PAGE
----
Most of us want our kids to eat healthy, but when it comes to vegetables, even the best eaters are often reluctant. What is it about veggies that make our families turn up their noses? Often, the answer lies in a lack of consistency and originality. You can get your entire family begging for vegetables with dinner with a few tweaks to your presentation. Here are five tips to get you started.
1. Don't stop the veggies.
We start out great with informing our kids' palates. By feeding our kids fruits and veggies in infancy, we teach them to love produce, but we usually stop offering veggies as often once our kids eat table food. Don't do that. Take the same approach to vegetables as you did when your kids were still eating baby food. Offer veggies at every meal, and don't default to only preparing cooked vegetables for dinner.
2. Avoid food ruts.
When we feed our kids a variety of foods, they're less likely to become picky. The best way to avoid the chicken nugget and cheese stick rut is to offer different foods all the time. Think about offering your kids all different textures and colors of food. Balance a wide array of foods throughout the day, and don't limit kids to traditionally “kid-friendly” foods. Children's palates can handle the same foods as adult palates with a little training.
3. Mix up your presentation.
Boring steamed broccoli and carrot sticks only get you so far. Take the imagination you apply to your main course and apply it to your veggie sides. Serve a mozzarella and cherry tomato salad, whip up a vegetable gratin, or go crazy with dips for raw veggies. Kids often balk at vegetables served plain, so don't underestimate the power of spices and sauces to make vegetable dishes memorable. Kids appreciate more sophisticated dishes than you might expect.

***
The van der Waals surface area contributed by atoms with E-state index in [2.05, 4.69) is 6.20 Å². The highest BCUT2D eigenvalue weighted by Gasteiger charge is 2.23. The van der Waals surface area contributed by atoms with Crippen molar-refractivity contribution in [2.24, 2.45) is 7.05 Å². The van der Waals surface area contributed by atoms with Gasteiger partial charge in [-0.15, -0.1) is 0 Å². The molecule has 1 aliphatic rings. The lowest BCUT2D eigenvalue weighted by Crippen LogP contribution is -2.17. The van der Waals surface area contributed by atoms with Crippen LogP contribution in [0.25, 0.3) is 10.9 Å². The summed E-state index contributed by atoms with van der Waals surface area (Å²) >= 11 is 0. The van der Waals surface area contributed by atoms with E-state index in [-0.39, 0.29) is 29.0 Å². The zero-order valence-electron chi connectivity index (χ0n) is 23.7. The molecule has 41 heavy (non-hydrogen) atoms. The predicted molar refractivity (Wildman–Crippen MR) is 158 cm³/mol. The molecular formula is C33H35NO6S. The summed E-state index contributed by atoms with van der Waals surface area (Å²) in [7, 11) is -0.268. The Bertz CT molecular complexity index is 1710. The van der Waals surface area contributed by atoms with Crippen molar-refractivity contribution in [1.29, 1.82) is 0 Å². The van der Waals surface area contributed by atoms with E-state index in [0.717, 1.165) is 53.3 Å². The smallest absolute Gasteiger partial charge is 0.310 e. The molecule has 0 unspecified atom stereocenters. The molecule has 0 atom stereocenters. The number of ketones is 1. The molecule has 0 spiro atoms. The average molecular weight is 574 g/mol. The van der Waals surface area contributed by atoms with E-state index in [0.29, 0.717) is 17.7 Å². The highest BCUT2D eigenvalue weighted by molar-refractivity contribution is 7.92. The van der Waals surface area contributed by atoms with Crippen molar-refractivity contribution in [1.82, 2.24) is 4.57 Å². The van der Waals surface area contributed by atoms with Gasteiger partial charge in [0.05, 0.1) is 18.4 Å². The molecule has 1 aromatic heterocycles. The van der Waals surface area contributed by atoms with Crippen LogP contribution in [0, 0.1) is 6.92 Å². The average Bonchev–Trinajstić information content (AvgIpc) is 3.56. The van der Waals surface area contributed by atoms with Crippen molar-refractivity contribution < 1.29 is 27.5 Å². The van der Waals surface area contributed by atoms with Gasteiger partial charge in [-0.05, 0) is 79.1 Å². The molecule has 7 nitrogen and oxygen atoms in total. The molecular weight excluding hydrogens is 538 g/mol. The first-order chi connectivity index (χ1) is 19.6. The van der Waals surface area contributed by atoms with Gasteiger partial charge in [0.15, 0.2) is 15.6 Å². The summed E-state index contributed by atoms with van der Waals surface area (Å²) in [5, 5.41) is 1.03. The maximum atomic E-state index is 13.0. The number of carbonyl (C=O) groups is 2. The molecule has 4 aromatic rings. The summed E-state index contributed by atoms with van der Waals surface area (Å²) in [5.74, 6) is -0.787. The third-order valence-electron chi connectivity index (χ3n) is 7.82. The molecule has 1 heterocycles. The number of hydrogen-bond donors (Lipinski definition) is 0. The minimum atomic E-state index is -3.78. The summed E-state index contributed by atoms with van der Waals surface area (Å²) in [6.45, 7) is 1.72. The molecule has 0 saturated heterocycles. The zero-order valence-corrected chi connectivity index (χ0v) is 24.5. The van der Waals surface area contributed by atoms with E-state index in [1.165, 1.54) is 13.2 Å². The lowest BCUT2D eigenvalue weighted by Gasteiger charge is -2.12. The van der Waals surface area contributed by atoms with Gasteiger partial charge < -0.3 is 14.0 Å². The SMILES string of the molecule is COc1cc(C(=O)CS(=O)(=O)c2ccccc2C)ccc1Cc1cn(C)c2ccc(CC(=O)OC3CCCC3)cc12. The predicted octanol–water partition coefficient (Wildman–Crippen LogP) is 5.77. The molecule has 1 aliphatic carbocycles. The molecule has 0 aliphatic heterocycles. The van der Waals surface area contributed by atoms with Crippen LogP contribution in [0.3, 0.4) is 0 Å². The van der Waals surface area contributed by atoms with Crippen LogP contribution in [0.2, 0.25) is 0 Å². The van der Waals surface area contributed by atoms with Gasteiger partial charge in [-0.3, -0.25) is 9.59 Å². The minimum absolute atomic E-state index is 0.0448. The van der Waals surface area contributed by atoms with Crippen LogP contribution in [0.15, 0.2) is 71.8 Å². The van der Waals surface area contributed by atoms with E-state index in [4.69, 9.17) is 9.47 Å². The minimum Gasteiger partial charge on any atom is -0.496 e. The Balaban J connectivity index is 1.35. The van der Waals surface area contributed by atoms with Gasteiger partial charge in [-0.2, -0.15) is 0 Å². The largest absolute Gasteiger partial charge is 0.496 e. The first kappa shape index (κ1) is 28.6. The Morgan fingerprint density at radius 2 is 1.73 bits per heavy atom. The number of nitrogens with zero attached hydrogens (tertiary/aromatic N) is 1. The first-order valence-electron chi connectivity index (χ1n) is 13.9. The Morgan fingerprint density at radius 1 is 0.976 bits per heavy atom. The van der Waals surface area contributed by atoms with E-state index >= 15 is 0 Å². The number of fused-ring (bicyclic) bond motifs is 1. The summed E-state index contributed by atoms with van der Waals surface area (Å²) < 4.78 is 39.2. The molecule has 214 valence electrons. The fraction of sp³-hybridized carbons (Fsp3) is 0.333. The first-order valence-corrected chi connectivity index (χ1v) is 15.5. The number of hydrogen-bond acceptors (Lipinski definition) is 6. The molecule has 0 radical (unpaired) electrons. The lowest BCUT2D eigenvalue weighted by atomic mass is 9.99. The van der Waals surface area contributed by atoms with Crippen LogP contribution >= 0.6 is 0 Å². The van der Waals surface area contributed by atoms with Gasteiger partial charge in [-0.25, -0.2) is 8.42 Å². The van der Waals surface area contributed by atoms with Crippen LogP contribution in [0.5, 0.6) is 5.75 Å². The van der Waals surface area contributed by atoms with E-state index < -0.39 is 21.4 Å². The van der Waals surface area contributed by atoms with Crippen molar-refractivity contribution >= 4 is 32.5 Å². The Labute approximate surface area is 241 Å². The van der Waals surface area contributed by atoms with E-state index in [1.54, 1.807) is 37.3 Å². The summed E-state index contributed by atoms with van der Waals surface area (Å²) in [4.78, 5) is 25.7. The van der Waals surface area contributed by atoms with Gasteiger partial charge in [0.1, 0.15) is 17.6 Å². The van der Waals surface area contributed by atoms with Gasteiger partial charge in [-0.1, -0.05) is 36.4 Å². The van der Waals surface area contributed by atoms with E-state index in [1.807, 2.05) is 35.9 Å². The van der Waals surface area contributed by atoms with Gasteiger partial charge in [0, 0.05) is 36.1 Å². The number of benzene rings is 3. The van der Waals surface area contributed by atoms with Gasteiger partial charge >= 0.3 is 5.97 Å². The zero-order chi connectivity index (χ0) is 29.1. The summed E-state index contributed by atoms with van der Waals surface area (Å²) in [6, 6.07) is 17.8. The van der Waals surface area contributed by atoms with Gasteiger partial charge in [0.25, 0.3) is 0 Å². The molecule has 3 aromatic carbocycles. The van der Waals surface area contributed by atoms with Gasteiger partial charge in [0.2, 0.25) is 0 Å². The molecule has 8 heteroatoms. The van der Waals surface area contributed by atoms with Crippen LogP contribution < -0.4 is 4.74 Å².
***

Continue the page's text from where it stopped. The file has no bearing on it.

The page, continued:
4. Get everyone involved in prep.
The absolute best way to combat picky eating is teaching kids to cook. Take your kids to the grocery store and let them pick out a new vegetable. Figure out how to cook it together, and let your kids actively participate in the prep process. Kids, teens, and even reluctant spouses are much more likely to eat foods they feel ownership over. Even though it takes more time, cooking is more fun with family, and it's a great way to get everyone sharing about their day.
5. Don't entertain a power struggle.
There are tips and tricks to get your kids to eat better, but recognize that some kids are naturally picky when it comes to food. If you have a fussy eater, don't beat yourself up over it, and don't engage in a power struggle with your child. No one wins when mealtimes become a battle. Offer vegetables with every meal, and don't resort to cooking separate meals for every member of the family. If you're worried your child won't eat enough, make up for lost calories during planned snack times. Institute a one bite policy at family meals, and leave it at that.
Pull out those cookbooks and hit the produce aisle for some new inspiration. If you're bored with veggies, so is your family. Make mealtime fun again, and get everyone begging for their vegetables. It's possible with a little planning.
Heather Hale is a fourth-generation Montanan and mom to three crazy boys. She writes with her husband, Darreck Hale, about parenting and marriage at thesecretlifeofparents.com.